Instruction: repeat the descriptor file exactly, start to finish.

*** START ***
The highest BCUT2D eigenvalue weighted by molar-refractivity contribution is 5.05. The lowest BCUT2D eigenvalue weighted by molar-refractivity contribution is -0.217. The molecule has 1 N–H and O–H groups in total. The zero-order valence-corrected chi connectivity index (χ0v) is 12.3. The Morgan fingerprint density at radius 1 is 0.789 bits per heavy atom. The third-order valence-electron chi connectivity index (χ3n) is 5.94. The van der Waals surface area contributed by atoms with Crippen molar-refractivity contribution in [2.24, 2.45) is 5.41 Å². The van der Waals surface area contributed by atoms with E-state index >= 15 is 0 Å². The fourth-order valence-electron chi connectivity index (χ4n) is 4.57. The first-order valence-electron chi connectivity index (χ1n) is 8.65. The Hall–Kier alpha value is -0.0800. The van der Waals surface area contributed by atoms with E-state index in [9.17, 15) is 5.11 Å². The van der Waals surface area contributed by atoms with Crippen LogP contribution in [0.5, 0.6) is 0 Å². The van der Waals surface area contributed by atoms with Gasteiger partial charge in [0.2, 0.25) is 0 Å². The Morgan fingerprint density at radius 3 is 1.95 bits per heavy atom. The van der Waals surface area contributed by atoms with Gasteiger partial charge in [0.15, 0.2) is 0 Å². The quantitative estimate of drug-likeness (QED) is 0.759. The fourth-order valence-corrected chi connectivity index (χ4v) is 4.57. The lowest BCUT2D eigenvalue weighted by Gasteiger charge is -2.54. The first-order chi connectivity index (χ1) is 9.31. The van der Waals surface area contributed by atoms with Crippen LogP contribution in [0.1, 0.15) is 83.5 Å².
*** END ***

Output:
The highest BCUT2D eigenvalue weighted by molar-refractivity contribution is 5.05. The lowest BCUT2D eigenvalue weighted by molar-refractivity contribution is -0.217. The molecule has 1 N–H and O–H groups in total. The zero-order valence-corrected chi connectivity index (χ0v) is 12.3. The Morgan fingerprint density at radius 1 is 0.789 bits per heavy atom. The third-order valence-electron chi connectivity index (χ3n) is 5.94. The van der Waals surface area contributed by atoms with Crippen molar-refractivity contribution in [2.24, 2.45) is 5.41 Å². The van der Waals surface area contributed by atoms with E-state index >= 15 is 0 Å². The fourth-order valence-electron chi connectivity index (χ4n) is 4.57. The first-order valence-electron chi connectivity index (χ1n) is 8.65. The Hall–Kier alpha value is -0.0800. The van der Waals surface area contributed by atoms with E-state index in [9.17, 15) is 5.11 Å². The van der Waals surface area contributed by atoms with Crippen LogP contribution in [0.5, 0.6) is 0 Å². The van der Waals surface area contributed by atoms with Gasteiger partial charge in [0.2, 0.25) is 0 Å². The Morgan fingerprint density at radius 3 is 1.95 bits per heavy atom. The van der Waals surface area contributed by atoms with Gasteiger partial charge in [0.15, 0.2) is 0 Å². The quantitative estimate of drug-likeness (QED) is 0.759. The fourth-order valence-corrected chi connectivity index (χ4v) is 4.57. The lowest BCUT2D eigenvalue weighted by Gasteiger charge is -2.54. The first-order chi connectivity index (χ1) is 9.31. The van der Waals surface area contributed by atoms with Crippen LogP contribution in [0.1, 0.15) is 83.5 Å².